If you’re a bricks and mortar business that doesn’t offer an online service, like cafes and restaurants, then you could include a custom message on receipts or menus, a message on a table stand, or by having your waitstaff inform customers about leaving a review when they’re settling their bill.
#3. Make Sure Your Website is Mobile Friendly (Responsive Design)
With the majority of searches now made on mobile, it’s critical that your website is optimised to suit the device users are using. It’s even more critical with local SEO as people have their mobiles on them ALL THE TIME and as you read earlier, 50% of searches result in a visit to that business on the same day.
Ergo, if people can load your site and find the info they want quickly, you stand a really good chance of seeing them later that day and possibly making a sale.
If your website doesn’t translate to mobile, then users will get fed up, bounce off your site, and venture over to your competitors. Google has confirmed this in regards to pagespeed specifically, stating 53% of people will abandon your site if it takes longer than 3 seconds to load.
If you’re not sure that your website design is responsive, head over to Google’s mobile-friendly test and run your site through it.
#4. Keep Essential Information Current
In a similar vein to your NAP, there’s other essential information that you need to ensure are updating to manage the expectations of your potential customers. Here are the main ones you to need to check:
There is nothing more frustrating that traveling somewhere that’s supposed to be open, only to find that it’s closed. If you’ve changed or altered your trading hours, you need to update your listings on social media and Google so that customers don’t experience this.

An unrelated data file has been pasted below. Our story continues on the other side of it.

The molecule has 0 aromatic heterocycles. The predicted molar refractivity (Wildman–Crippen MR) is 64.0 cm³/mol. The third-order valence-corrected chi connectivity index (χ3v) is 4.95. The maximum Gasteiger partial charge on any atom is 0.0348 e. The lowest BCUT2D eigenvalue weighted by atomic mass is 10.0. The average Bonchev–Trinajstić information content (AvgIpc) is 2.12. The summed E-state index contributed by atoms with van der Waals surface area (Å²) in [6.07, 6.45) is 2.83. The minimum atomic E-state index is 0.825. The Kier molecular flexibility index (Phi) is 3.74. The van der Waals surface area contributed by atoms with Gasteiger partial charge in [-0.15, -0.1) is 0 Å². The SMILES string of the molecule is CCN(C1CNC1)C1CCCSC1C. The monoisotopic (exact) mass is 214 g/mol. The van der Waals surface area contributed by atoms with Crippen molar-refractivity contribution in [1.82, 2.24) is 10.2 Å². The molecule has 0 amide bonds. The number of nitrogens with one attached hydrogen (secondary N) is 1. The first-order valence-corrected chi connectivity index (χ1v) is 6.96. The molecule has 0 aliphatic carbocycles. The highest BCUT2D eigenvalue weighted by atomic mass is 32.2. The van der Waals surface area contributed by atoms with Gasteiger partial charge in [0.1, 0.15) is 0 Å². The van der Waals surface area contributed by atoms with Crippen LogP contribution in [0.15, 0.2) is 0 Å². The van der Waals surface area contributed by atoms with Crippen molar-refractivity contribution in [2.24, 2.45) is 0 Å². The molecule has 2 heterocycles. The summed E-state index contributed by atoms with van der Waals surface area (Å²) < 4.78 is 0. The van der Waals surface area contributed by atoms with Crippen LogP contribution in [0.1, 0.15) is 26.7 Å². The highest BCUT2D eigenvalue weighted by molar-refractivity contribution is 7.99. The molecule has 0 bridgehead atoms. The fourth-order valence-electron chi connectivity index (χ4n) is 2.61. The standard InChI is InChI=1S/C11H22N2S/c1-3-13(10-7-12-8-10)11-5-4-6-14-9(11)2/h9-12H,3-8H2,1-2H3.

If you’re a business that is affected by public holiday trading hours, then be sure to set special hours on your Google My Business listing, and update your social channels to reflect this.
Multiple Locations, or Changed Location Conditions
If you have multiple locations, ensure that you’ve listed all locations with their specific NAPs. If you’ve closed a location or moved a location then you need to ensure potential customers aren’t visiting the wrong place, or a business that no longer exists.
Update it on the Fly
Google My Business’ September update allows business owners to update details directly inside search (assuming you’re logged in to Google), allowing you to alter essential business information easily and quickly.
#5. Add Lots of Photos and Use Google Posts
Adding photos to your Local SEO listings, like Google My Business, or Bing Places for Business, is a fantastic way to encourage more user interaction with your business.
If you’re a cafe or restaurant, load these listings with gorgeous images of your food and beverages, if you’re a consumer product store then put up some fantastic product images that showcase your offering.
If you’re a service-based business, upload images of your team, and on-the-job shots that give potential customers some insight into what to expect if they were to engage you for work.
Google My Business also recently added Google Posts, which allows you to freely place promotional material, or deliver fresh content in a carousel format just below the NAP section of your listing. So if you’ve got a new special, an upcoming sale, or want to make the most of seasonal promotions then be sure to set Google Posts up and update them regularly.
When you consider the search engine results page (SERP) real estate you get from Google My Business it’s an amazing addition for businesses of all size to get some ‘free’ promotion.
Driving Local SEO
The above are the most common mistakes we experience during audits of our new or potential clients local SEO presence. So to summarise:
- Make sure your contact details are correct
- Encourage customers to leave reviews
- Make sure your site is mobile friendly
- Update your essential information, like trading hours and locations
- Add more images to your local listings and make use of Google Posts
Did you find this article helpful? We’d love you to share it on your favourite social platform so others can benefit too.
Director & Co-Founder
Co-founder of Reef Digital Agency, a Sydney-based digital marketing and advertising agency. We help clients identify and attract valuable visitors to their websites using search engines, social networks and other forms of online advertising.